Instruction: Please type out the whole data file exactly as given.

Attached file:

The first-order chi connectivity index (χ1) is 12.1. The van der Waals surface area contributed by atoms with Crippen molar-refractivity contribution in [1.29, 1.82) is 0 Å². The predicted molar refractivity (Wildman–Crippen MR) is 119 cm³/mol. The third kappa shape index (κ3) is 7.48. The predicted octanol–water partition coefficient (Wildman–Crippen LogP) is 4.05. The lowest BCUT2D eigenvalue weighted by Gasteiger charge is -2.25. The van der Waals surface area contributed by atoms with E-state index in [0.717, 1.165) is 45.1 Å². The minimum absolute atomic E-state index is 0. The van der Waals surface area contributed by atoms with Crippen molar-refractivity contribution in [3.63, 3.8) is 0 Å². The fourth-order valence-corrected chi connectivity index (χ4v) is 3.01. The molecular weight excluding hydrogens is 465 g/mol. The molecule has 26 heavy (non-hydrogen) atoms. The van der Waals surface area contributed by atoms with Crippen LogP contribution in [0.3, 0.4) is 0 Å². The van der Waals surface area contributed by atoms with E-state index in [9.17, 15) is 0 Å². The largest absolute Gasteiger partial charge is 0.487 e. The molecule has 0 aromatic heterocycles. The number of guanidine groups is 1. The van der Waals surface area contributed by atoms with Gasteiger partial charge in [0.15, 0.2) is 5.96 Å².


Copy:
The first-order chi connectivity index (χ1) is 12.1. The van der Waals surface area contributed by atoms with Crippen molar-refractivity contribution in [1.29, 1.82) is 0 Å². The predicted molar refractivity (Wildman–Crippen MR) is 119 cm³/mol. The third kappa shape index (κ3) is 7.48. The predicted octanol–water partition coefficient (Wildman–Crippen LogP) is 4.05. The lowest BCUT2D eigenvalue weighted by Gasteiger charge is -2.25. The van der Waals surface area contributed by atoms with E-state index in [0.717, 1.165) is 45.1 Å². The minimum absolute atomic E-state index is 0. The van der Waals surface area contributed by atoms with Crippen molar-refractivity contribution in [3.63, 3.8) is 0 Å². The fourth-order valence-corrected chi connectivity index (χ4v) is 3.01. The molecular weight excluding hydrogens is 465 g/mol. The molecule has 26 heavy (non-hydrogen) atoms. The van der Waals surface area contributed by atoms with Crippen LogP contribution in [0.3, 0.4) is 0 Å². The van der Waals surface area contributed by atoms with E-state index in [9.17, 15) is 0 Å². The largest absolute Gasteiger partial charge is 0.487 e. The molecule has 0 aromatic heterocycles. The number of guanidine groups is 1. The van der Waals surface area contributed by atoms with Gasteiger partial charge in [0.15, 0.2) is 5.96 Å².